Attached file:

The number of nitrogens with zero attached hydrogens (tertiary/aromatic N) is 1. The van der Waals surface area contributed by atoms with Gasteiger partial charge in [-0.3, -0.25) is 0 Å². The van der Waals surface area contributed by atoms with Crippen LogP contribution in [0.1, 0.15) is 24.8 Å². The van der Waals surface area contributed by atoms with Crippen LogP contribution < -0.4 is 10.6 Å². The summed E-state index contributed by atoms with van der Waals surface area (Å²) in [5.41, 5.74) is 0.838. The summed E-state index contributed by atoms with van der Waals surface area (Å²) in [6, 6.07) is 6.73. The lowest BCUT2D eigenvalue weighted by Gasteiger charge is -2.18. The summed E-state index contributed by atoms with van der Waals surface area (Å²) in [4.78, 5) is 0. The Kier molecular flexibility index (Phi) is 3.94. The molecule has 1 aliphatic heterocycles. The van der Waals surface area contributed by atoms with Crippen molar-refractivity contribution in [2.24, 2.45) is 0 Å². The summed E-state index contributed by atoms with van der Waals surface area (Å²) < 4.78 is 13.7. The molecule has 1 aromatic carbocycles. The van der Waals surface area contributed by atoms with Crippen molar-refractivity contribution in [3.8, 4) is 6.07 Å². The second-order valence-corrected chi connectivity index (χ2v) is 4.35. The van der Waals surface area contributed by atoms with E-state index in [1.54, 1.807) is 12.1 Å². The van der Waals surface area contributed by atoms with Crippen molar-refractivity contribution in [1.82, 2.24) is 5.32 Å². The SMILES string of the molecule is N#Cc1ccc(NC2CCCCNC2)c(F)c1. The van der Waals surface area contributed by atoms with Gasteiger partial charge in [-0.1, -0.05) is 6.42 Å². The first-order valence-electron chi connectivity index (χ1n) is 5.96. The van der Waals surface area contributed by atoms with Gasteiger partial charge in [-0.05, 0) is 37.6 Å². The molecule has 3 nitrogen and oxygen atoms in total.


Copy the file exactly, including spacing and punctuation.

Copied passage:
The number of nitrogens with zero attached hydrogens (tertiary/aromatic N) is 1. The van der Waals surface area contributed by atoms with Gasteiger partial charge in [-0.3, -0.25) is 0 Å². The van der Waals surface area contributed by atoms with Crippen LogP contribution in [0.1, 0.15) is 24.8 Å². The van der Waals surface area contributed by atoms with Crippen LogP contribution < -0.4 is 10.6 Å². The summed E-state index contributed by atoms with van der Waals surface area (Å²) in [5.41, 5.74) is 0.838. The summed E-state index contributed by atoms with van der Waals surface area (Å²) in [6, 6.07) is 6.73. The lowest BCUT2D eigenvalue weighted by Gasteiger charge is -2.18. The summed E-state index contributed by atoms with van der Waals surface area (Å²) in [4.78, 5) is 0. The Kier molecular flexibility index (Phi) is 3.94. The molecule has 1 aliphatic heterocycles. The van der Waals surface area contributed by atoms with Crippen molar-refractivity contribution in [2.24, 2.45) is 0 Å². The summed E-state index contributed by atoms with van der Waals surface area (Å²) < 4.78 is 13.7. The molecule has 1 aromatic carbocycles. The van der Waals surface area contributed by atoms with Crippen molar-refractivity contribution in [3.8, 4) is 6.07 Å². The second-order valence-corrected chi connectivity index (χ2v) is 4.35. The van der Waals surface area contributed by atoms with E-state index in [1.54, 1.807) is 12.1 Å². The van der Waals surface area contributed by atoms with Crippen molar-refractivity contribution in [1.82, 2.24) is 5.32 Å². The SMILES string of the molecule is N#Cc1ccc(NC2CCCCNC2)c(F)c1. The van der Waals surface area contributed by atoms with Gasteiger partial charge in [-0.1, -0.05) is 6.42 Å². The first-order valence-electron chi connectivity index (χ1n) is 5.96. The van der Waals surface area contributed by atoms with Gasteiger partial charge in [-0.05, 0) is 37.6 Å². The molecule has 3 nitrogen and oxygen atoms in total.